Not even a year ago, you had not even heard of PEDV – porcine epidemic diarrhea virus. Now it has swept through almost all of the major hog states, including Illinois, and it’s the reason pork prices are up, and it’s the reason 2013 and 2014 are memorable for the wrong reasons for hog farmers. Tim Maiers, spokesman for the Illinois Pork Producers Association, says the industry has sunk $1 million into research but has yet to produce a vaccine.
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The virus, Maiers says, has spread to more than half the states, including the major hog states, including all corners of Illinois. “The baby pigs, until they are on solid food, have very high mortality rates,” Maiers says. “The virus affects their intestines, and they are not able to really absorb any of their mother's milk.” Once they are weaned, he says, their immunity to the virus rises substantially.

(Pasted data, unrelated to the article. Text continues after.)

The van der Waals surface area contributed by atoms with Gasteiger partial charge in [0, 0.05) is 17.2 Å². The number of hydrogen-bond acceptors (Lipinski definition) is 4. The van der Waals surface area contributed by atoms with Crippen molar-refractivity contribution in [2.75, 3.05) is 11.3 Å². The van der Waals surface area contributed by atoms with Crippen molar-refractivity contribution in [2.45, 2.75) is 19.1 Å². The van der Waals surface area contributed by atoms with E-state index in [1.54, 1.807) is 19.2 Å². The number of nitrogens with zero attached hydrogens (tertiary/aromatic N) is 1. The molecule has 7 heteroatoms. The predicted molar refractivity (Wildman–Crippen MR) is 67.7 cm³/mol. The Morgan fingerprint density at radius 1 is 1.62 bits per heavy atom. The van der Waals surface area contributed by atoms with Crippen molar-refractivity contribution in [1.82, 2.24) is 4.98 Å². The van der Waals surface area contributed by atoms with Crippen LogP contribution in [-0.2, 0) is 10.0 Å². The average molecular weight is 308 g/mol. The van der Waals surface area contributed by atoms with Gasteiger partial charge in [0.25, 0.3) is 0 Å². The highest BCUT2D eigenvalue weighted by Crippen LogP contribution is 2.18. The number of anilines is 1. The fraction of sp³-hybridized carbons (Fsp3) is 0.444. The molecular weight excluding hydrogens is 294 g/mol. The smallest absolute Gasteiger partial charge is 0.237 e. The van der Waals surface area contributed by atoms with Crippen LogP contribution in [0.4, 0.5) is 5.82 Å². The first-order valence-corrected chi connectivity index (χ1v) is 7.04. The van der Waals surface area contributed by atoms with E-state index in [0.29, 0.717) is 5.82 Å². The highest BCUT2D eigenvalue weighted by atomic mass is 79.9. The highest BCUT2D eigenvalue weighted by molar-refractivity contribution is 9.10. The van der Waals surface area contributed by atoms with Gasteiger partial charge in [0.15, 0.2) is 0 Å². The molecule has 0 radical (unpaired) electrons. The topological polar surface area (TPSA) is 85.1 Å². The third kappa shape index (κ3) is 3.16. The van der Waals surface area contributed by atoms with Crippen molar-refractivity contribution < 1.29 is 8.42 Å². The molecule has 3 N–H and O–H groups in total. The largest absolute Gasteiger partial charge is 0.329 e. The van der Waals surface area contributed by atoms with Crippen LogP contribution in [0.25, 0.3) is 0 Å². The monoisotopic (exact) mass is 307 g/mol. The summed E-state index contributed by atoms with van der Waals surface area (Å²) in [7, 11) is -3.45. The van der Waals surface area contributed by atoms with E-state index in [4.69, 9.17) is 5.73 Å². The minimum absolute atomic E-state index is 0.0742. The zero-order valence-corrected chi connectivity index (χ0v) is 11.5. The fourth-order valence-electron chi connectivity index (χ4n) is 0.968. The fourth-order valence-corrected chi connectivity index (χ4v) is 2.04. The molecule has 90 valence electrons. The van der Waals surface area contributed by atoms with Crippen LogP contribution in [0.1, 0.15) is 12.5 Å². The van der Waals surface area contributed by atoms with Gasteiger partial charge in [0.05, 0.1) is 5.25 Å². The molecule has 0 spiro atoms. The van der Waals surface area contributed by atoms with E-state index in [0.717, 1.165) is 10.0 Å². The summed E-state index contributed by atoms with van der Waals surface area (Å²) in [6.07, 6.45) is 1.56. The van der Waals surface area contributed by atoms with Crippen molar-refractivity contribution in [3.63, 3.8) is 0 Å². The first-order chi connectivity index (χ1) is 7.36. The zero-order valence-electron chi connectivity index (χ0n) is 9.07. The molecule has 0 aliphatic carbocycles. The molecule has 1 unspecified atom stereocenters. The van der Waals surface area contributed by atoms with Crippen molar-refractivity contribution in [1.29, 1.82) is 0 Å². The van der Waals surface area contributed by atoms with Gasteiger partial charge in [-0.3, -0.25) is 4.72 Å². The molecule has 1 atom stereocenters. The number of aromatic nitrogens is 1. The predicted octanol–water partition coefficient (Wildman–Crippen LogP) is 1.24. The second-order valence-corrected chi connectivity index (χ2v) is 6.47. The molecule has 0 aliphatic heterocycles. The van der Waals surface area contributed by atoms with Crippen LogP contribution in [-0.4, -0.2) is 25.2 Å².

Maiers says humans cannot contract the virus, either by contact with the pigs or their infected manure or by eating pork products. But it's creating a gap in production for farmers, until the sows can breed again. Anyone whose boots, clothes, or trucks may get hog manure on them should clean them off as much as possible, so as not to spread the virus to more piglets.
The effects the virus is having on farms is not covered by insurance.